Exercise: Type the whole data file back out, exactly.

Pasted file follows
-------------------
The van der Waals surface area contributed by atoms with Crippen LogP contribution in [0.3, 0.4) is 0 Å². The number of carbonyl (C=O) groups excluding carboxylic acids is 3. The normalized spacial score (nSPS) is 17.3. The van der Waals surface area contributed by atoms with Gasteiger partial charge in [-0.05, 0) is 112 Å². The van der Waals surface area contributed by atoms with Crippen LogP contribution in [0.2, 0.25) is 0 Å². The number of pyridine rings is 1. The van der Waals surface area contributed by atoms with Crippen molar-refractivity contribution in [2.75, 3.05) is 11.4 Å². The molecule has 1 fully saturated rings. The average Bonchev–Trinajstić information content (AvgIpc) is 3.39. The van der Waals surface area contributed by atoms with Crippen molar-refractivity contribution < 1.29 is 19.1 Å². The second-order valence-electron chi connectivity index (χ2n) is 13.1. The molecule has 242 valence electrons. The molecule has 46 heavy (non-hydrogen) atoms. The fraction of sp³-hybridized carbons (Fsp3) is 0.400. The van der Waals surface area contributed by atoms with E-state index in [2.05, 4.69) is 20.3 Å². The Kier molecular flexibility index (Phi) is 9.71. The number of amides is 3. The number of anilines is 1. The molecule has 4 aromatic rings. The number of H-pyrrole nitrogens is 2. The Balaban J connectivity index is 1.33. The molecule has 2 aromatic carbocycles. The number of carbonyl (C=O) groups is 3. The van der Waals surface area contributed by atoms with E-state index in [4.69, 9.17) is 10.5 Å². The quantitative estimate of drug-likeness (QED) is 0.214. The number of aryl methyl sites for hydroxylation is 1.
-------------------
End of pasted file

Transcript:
The van der Waals surface area contributed by atoms with Crippen LogP contribution in [0.3, 0.4) is 0 Å². The number of carbonyl (C=O) groups excluding carboxylic acids is 3. The normalized spacial score (nSPS) is 17.3. The van der Waals surface area contributed by atoms with Gasteiger partial charge in [-0.05, 0) is 112 Å². The van der Waals surface area contributed by atoms with Crippen LogP contribution in [0.2, 0.25) is 0 Å². The number of pyridine rings is 1. The van der Waals surface area contributed by atoms with Crippen molar-refractivity contribution in [2.75, 3.05) is 11.4 Å². The molecule has 1 fully saturated rings. The average Bonchev–Trinajstić information content (AvgIpc) is 3.39. The van der Waals surface area contributed by atoms with Crippen molar-refractivity contribution < 1.29 is 19.1 Å². The second-order valence-electron chi connectivity index (χ2n) is 13.1. The molecule has 242 valence electrons. The molecule has 46 heavy (non-hydrogen) atoms. The fraction of sp³-hybridized carbons (Fsp3) is 0.400. The van der Waals surface area contributed by atoms with E-state index in [2.05, 4.69) is 20.3 Å². The Kier molecular flexibility index (Phi) is 9.71. The number of amides is 3. The number of anilines is 1. The molecule has 4 aromatic rings. The number of H-pyrrole nitrogens is 2. The Balaban J connectivity index is 1.33. The molecule has 2 aromatic carbocycles. The number of carbonyl (C=O) groups is 3. The van der Waals surface area contributed by atoms with E-state index in [4.69, 9.17) is 10.5 Å². The quantitative estimate of drug-likeness (QED) is 0.214. The number of aryl methyl sites for hydroxylation is 1.